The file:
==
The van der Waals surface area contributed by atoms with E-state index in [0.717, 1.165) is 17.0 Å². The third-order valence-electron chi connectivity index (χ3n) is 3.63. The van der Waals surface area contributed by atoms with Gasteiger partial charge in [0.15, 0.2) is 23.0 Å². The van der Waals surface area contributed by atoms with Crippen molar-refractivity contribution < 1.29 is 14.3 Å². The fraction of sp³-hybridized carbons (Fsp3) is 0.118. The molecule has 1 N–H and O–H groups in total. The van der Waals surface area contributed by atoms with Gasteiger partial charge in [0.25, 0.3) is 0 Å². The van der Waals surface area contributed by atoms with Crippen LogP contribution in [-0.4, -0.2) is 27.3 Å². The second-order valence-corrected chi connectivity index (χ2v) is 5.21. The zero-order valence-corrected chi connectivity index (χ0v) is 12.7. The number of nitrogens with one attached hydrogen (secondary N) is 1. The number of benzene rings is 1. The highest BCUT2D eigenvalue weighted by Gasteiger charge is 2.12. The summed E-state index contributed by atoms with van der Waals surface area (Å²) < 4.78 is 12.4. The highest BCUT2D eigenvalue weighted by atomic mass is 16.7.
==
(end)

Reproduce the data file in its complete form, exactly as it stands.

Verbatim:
The van der Waals surface area contributed by atoms with E-state index in [0.717, 1.165) is 17.0 Å². The third-order valence-electron chi connectivity index (χ3n) is 3.63. The van der Waals surface area contributed by atoms with Gasteiger partial charge in [0.15, 0.2) is 23.0 Å². The van der Waals surface area contributed by atoms with Crippen molar-refractivity contribution < 1.29 is 14.3 Å². The fraction of sp³-hybridized carbons (Fsp3) is 0.118. The molecule has 1 N–H and O–H groups in total. The van der Waals surface area contributed by atoms with Gasteiger partial charge in [0.25, 0.3) is 0 Å². The van der Waals surface area contributed by atoms with Crippen LogP contribution in [-0.4, -0.2) is 27.3 Å². The second-order valence-corrected chi connectivity index (χ2v) is 5.21. The zero-order valence-corrected chi connectivity index (χ0v) is 12.7. The number of nitrogens with one attached hydrogen (secondary N) is 1. The number of benzene rings is 1. The highest BCUT2D eigenvalue weighted by Gasteiger charge is 2.12. The summed E-state index contributed by atoms with van der Waals surface area (Å²) < 4.78 is 12.4. The highest BCUT2D eigenvalue weighted by atomic mass is 16.7.